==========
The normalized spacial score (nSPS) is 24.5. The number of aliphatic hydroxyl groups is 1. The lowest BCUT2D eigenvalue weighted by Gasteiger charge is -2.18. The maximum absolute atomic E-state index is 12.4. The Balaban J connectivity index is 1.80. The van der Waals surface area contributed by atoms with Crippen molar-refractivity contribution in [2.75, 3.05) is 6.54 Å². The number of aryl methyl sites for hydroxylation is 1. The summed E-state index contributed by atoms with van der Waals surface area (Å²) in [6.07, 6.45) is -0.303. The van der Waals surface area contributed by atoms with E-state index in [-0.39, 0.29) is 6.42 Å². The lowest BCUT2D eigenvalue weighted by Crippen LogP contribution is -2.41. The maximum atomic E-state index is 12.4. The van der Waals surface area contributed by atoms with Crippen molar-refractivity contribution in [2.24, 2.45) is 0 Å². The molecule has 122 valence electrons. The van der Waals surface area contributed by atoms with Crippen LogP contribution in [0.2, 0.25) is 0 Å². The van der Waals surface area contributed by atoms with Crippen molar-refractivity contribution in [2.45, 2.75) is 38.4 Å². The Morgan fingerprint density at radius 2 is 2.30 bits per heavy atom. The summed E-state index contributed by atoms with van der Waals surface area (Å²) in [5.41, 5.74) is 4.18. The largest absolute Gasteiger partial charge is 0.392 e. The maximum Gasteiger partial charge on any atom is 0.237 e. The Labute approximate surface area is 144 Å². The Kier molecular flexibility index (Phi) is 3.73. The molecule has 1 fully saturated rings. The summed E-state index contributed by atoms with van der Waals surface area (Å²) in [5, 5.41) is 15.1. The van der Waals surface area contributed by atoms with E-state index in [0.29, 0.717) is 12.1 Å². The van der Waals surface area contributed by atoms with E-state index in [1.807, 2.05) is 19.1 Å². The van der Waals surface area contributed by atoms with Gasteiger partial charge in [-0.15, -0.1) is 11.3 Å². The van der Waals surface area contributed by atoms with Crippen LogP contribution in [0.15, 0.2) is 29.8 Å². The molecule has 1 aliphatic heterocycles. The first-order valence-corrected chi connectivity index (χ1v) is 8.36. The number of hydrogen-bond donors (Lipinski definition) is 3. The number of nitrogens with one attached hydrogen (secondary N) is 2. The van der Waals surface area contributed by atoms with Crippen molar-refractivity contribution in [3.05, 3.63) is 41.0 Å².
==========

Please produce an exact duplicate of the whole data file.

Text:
The normalized spacial score (nSPS) is 24.5. The number of aliphatic hydroxyl groups is 1. The lowest BCUT2D eigenvalue weighted by Gasteiger charge is -2.18. The maximum absolute atomic E-state index is 12.4. The Balaban J connectivity index is 1.80. The van der Waals surface area contributed by atoms with Crippen molar-refractivity contribution in [2.75, 3.05) is 6.54 Å². The number of aryl methyl sites for hydroxylation is 1. The summed E-state index contributed by atoms with van der Waals surface area (Å²) in [6.07, 6.45) is -0.303. The van der Waals surface area contributed by atoms with E-state index in [-0.39, 0.29) is 6.42 Å². The lowest BCUT2D eigenvalue weighted by Crippen LogP contribution is -2.41. The maximum atomic E-state index is 12.4. The van der Waals surface area contributed by atoms with Crippen molar-refractivity contribution in [2.24, 2.45) is 0 Å². The molecule has 122 valence electrons. The van der Waals surface area contributed by atoms with Crippen LogP contribution in [0.2, 0.25) is 0 Å². The van der Waals surface area contributed by atoms with Crippen molar-refractivity contribution in [2.45, 2.75) is 38.4 Å². The Morgan fingerprint density at radius 2 is 2.30 bits per heavy atom. The summed E-state index contributed by atoms with van der Waals surface area (Å²) in [5.41, 5.74) is 4.18. The largest absolute Gasteiger partial charge is 0.392 e. The maximum Gasteiger partial charge on any atom is 0.237 e. The Labute approximate surface area is 144 Å². The Kier molecular flexibility index (Phi) is 3.73. The molecule has 1 fully saturated rings. The summed E-state index contributed by atoms with van der Waals surface area (Å²) in [5, 5.41) is 15.1. The van der Waals surface area contributed by atoms with E-state index in [0.29, 0.717) is 12.1 Å². The van der Waals surface area contributed by atoms with E-state index in [1.807, 2.05) is 19.1 Å². The van der Waals surface area contributed by atoms with Gasteiger partial charge in [-0.15, -0.1) is 11.3 Å². The van der Waals surface area contributed by atoms with Crippen LogP contribution in [0.15, 0.2) is 29.8 Å². The molecule has 1 aliphatic heterocycles. The first-order valence-corrected chi connectivity index (χ1v) is 8.36. The number of hydrogen-bond donors (Lipinski definition) is 3. The number of nitrogens with one attached hydrogen (secondary N) is 2. The van der Waals surface area contributed by atoms with Crippen molar-refractivity contribution in [3.05, 3.63) is 41.0 Å².